Like it or not, our culture is stuck with the unconscious heritage of Hegelianism, which is implicitly contained in our way of being in countless ways in what we imagine a definite beginning and ending, and a value judgment of all the steps in between. Foucault talks about it by saying:
But truly to escape Hegel involves an exact appreciation for the price we have to pay to detach ourselves from him. We have to determine the extent to which our anti-Hegelianism is possibly one of his tricks directed against us, at the end of which he stood motionless, waiting for us (Cambridge Companion, 215).
Whatever analysis we do, it is bound to be impacted by that kind of thinking. In fact, it may be described as part of a discourse we are embedded in. In regard to survival, we might wish to ask whether a socio-political system that has a better chance of flourishing might have to be Hegelian.
One aspect that Foucault appears to neglect is the strong coupling between economic conditions and the way we treat those who are incarcerated. In many cultures where the government does not have large budgets, punishments tend to be rather brutal. In modern Western cultures there appears to be a movement away from such brutalizing penalties. The emphasis is rather on “locking away” those who are defined as “criminal”. Not having to see those who step outside acceptable bounds reassures people that their current discourse “works”. It is interesting to note that California has a prison population of 17,000 persons and a prison budget of about 8 billion dollars. That works out to be an expenditure of 50K per prisoner, and unheard of amount in many societies past and present.
We should not neglect technological ‘advances’. Foucault has a great regard for Heidegger who ‘preached’ against technology. True, at times technology has been misused in warlike activities to control and pronounce a new truth. But it has also resulted in the invention of devices such as the washing machine, the dryer, etc. that have released countless human beings from drudgery and made liberation from domination possible. Even the much maligned ‘fast food’ craze enables people to bypass long and tedious food preparation ‘rituals’. It may have enhanced autonomy while having a negative effect on longevity.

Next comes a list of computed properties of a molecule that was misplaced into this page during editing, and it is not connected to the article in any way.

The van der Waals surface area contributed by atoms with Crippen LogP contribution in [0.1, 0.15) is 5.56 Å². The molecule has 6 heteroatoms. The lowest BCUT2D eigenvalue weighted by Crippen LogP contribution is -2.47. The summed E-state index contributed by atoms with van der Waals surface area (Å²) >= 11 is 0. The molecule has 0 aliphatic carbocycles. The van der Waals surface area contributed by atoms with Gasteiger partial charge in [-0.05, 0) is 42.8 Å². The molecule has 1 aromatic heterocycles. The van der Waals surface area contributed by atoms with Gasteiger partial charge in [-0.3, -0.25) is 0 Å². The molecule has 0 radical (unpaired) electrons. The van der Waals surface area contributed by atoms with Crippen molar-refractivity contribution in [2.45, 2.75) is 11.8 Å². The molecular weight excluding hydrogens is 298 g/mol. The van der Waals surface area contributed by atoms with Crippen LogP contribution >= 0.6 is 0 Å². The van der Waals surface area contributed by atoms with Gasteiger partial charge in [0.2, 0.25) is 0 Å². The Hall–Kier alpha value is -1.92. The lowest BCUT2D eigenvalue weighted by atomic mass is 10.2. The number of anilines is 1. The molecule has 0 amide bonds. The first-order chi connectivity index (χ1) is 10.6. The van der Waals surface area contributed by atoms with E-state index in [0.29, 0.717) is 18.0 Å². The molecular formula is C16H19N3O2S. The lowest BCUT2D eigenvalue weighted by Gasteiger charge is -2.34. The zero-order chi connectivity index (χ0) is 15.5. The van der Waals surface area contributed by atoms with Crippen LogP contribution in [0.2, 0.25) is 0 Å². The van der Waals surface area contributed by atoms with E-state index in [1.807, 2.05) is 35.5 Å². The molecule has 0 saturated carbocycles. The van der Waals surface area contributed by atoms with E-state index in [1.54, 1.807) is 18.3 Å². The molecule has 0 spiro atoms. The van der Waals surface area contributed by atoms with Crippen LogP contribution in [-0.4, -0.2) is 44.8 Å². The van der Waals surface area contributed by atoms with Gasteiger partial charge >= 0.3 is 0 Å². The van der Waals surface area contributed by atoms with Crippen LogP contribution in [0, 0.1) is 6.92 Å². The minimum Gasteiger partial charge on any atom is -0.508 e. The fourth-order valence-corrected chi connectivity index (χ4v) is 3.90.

Finally, we should not forget the struggle between high fertility and low fertility groups, whether it happens inter-culturally or temporally. The example of Mr. Ramsey, discussed above, is to the point. However, there are many others. For example, I recently wrote a term paper on the Roman historian Mommsen (the only historian who has received the Nobel Prize for Literature) who died in 1904. He married the former wife of his publisher and together they had 14 (!) children. One of them became an admiral in the Imperial navy; one became a professor, several died, and the rest, who knows. In order for this to work Frau Mommsen had to become Ms. Ramsey, figuratively speaking of course. Additionally, she probably had the help of several young women (Kindermädchen?) whose autonomy was thereby severely compromised. Today, in that culture, the two child family is the norm and the parents invest significant resources in making sure that their children get into the universities (which are bulging at the seams). Modest occupations are reserved for immigrants with high fertility rates. Unfortunately, these are not necessarily from cultures that respect autonomy but probably come with their own discourse (which may not be very kind to the concept of autonomy).
The future of autonomy seems uncertain. Survival of a society that has developed to a point where all its members enjoy a reasonable degree of autonomy is not assured (and the very concept of development might be considered ‘Hegelian’ and therefore unacceptable to Foucault). The dynamics of the situation (i.e. the movement of cultural groups and the resulting configuration and tension between different concepts of ‘truth’) is hard to grasp. The dynamics of power may be even more difficult to predict and Foucault appears to have little to say about that. We might of course hope that over time this will work itself out, but whether in a favorable manner to the development of autonomy or not, who is to say. Eventually, of course, we will get hit by another asteroid (as we have in the past, every 100 million years) and depending on its size, there is a possibility that life on earth might be back to square one.
- Foucault, Michel. Power (James D. Faubion, ed.). New York: The New Press, 1994.
- Foucault, Michel. Ethics (James D. Faubion, ed.). New York: The New Press, 1994.
- Cutting, Gary (ed.). The Cambridge Companion to Foucault. Cambridge University Press, 1994.
- Rabinow, Paul (ed.), The Foucault Reader. New York: Pantheon Books, 1984.